Effect of calcium channel blockers on incidence of diabetes: a meta-analysis
Hiroshi Noto,1,2 Atsushi Goto,2 Tetsuro Tsujimoto,1 Mitsuhiko Noda1,2
1Department of Diabetes and Metabolic Medicine, Center Hospital, National Center for Global Health and Medicine, Tokyo, Japan; 2Department of Diabetes Research, Diabetes Research Center, Research Institute, National Center for Global Health and Medicine, Tokyo, Japan
Aims: Insulin resistance and the progressive loss of ß-cell function are components of the fundamental pathophysiology of type II diabetes. A recent experimental study suggested that calcium channel blockers (CCBs) might inhibit ß-cell apoptosis, enhance ß-cell function, and prevent diabetes. The present meta-analysis examined the clinical effect of CCBs on the incidence of diabetes.
Methods: MEDLINE, EMBASE, ISI Web of Science, the Cochrane Library, and ClinicalTrials.gov were each searched for relevant articles published up to March 11, 2013. Randomized controlled trials (RCTs) with a follow-up period of at least 1-year were included. Identified articles were systematically reviewed, and those with pertinent data were selected for inclusion in a meta-analysis.
Results: We included ten RCTs in a meta-analysis. Of the 108,118 people with hypertension and no pre-existing diabetes, 7,073 (6.5%) cases of type II diabetes were reported. CCBs were associated with a higher incidence of diabetes than angiotensin-converting enzyme inhibitors (ACEIs) or angiotensin-receptor blockers (ARBs; pooled risk ratios [95% confidence intervals]: 1.23 [1.01–1.51] and 1.27 [1.14–1.42], respectively) and a lower incidence compared with ß blockers or diuretics (0.83 [0.73–0.94] and 0.82 [0.69–0.98], respectively). The overall risk of diabetes among subjects taking CCBs was not significant (0.99 [0.85–1.15]).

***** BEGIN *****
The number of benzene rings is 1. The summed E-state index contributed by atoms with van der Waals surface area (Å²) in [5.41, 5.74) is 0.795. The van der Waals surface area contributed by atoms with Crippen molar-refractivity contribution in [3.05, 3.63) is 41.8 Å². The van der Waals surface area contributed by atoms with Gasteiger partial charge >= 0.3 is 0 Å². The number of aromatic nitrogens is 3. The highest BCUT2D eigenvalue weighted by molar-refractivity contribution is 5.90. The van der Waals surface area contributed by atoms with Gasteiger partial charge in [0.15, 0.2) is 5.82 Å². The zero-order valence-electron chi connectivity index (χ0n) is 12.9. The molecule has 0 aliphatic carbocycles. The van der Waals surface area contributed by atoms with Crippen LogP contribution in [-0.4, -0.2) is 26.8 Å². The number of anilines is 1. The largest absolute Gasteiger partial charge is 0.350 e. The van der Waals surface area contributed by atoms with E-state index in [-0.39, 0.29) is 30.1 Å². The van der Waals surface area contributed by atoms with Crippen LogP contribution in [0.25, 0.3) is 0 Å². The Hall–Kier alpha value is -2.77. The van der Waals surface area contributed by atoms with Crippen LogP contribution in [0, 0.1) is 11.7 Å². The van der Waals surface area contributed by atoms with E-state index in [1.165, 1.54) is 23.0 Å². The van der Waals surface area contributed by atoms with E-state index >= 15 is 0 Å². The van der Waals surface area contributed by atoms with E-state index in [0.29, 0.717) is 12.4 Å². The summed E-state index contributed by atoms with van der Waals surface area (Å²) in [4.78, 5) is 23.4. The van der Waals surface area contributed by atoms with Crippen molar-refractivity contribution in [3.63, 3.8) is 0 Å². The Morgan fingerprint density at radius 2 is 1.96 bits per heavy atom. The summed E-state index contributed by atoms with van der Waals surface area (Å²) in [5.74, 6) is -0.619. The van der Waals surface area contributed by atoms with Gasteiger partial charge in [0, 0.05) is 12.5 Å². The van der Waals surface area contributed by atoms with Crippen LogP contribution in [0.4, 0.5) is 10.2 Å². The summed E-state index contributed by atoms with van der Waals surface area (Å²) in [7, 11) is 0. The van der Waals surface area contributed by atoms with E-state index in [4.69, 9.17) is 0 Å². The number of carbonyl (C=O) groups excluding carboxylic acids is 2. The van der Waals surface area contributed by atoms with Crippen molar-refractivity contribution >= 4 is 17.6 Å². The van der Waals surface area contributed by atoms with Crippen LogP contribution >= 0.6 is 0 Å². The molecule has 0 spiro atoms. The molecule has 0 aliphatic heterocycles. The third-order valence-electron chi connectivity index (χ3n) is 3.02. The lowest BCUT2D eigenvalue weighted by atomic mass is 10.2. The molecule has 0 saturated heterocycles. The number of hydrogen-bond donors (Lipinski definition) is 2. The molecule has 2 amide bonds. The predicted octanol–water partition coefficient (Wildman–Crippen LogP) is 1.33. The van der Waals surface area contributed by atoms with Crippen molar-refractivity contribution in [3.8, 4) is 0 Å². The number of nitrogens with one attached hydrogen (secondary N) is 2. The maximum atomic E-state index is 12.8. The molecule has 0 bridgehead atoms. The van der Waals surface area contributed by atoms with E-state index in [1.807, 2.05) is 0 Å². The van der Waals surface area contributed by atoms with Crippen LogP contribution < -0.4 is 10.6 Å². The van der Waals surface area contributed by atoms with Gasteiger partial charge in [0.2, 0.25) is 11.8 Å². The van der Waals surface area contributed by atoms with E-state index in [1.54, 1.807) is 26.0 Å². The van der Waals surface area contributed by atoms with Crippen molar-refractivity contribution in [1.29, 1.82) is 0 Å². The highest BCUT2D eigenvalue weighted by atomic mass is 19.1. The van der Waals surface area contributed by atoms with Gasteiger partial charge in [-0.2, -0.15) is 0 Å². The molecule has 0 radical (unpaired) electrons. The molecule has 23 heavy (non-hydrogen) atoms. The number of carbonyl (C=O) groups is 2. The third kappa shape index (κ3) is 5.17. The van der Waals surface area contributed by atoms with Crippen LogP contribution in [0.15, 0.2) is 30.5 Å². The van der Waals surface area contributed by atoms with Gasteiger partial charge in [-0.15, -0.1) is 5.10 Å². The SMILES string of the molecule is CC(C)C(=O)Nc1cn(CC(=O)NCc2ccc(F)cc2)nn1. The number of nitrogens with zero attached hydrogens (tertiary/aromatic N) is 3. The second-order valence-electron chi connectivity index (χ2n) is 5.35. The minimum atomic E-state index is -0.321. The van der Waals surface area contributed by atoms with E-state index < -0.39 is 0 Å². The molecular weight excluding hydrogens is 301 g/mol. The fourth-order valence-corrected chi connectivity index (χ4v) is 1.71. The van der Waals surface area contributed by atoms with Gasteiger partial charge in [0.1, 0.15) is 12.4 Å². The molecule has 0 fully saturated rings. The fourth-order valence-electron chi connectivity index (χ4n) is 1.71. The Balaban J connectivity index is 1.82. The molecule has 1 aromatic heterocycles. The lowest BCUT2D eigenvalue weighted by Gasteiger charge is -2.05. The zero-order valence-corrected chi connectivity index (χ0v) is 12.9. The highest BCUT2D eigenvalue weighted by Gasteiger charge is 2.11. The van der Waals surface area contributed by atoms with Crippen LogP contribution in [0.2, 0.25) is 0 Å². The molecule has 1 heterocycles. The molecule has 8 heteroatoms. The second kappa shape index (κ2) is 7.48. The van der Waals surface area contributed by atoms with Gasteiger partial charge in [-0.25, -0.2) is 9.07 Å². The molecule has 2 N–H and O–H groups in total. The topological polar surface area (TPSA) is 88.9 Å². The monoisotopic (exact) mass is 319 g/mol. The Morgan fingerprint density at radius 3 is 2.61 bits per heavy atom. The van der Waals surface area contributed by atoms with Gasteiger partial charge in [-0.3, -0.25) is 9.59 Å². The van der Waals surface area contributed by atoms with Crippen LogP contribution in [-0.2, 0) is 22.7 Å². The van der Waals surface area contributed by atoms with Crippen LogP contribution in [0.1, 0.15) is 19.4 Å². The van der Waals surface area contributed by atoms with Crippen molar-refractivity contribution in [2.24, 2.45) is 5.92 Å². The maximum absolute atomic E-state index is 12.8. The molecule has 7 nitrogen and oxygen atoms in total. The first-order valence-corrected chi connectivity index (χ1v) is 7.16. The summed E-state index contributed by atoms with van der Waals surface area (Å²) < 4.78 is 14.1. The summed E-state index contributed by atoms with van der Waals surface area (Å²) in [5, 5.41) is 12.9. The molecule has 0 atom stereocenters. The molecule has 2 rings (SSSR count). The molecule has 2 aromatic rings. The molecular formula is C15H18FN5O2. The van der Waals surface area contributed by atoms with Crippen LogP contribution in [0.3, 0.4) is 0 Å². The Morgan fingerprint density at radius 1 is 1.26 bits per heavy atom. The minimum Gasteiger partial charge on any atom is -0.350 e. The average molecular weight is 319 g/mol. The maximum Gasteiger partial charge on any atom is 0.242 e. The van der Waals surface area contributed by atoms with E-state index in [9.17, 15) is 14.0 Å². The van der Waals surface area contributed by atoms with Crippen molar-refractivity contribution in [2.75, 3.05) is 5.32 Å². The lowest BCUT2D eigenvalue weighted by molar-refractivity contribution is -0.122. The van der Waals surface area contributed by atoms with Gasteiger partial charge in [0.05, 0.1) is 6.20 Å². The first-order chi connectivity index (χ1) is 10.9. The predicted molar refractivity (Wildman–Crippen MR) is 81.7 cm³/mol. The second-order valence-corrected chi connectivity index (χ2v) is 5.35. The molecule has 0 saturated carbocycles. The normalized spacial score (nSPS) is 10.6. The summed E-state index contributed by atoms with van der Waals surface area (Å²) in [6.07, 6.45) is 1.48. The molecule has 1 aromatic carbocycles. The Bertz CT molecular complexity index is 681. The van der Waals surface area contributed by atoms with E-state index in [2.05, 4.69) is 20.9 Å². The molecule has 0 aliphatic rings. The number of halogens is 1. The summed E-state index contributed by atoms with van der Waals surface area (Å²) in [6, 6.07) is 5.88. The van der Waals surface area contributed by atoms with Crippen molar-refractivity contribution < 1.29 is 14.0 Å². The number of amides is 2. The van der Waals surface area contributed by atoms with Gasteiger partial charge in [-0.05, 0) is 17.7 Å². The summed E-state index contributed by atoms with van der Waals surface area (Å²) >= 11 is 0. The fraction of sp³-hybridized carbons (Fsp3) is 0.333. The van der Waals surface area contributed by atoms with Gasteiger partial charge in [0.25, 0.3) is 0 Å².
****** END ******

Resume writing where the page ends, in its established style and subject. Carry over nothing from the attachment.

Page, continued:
Conclusion: The use of CCBs was not significantly associated with incident diabetes compared to other antihypertensive agents: the association with diabetes was lowest for ACEIs and ARBs, followed by CCBs, ß blockers, and diuretics. Although CCBs can be safely used in hypertensive patients, it would be premature to advocate CCBs for the prevention or treatment of diabetes.
Keywords: diabetes, calcium channel blockers, hypertension, meta-analysis
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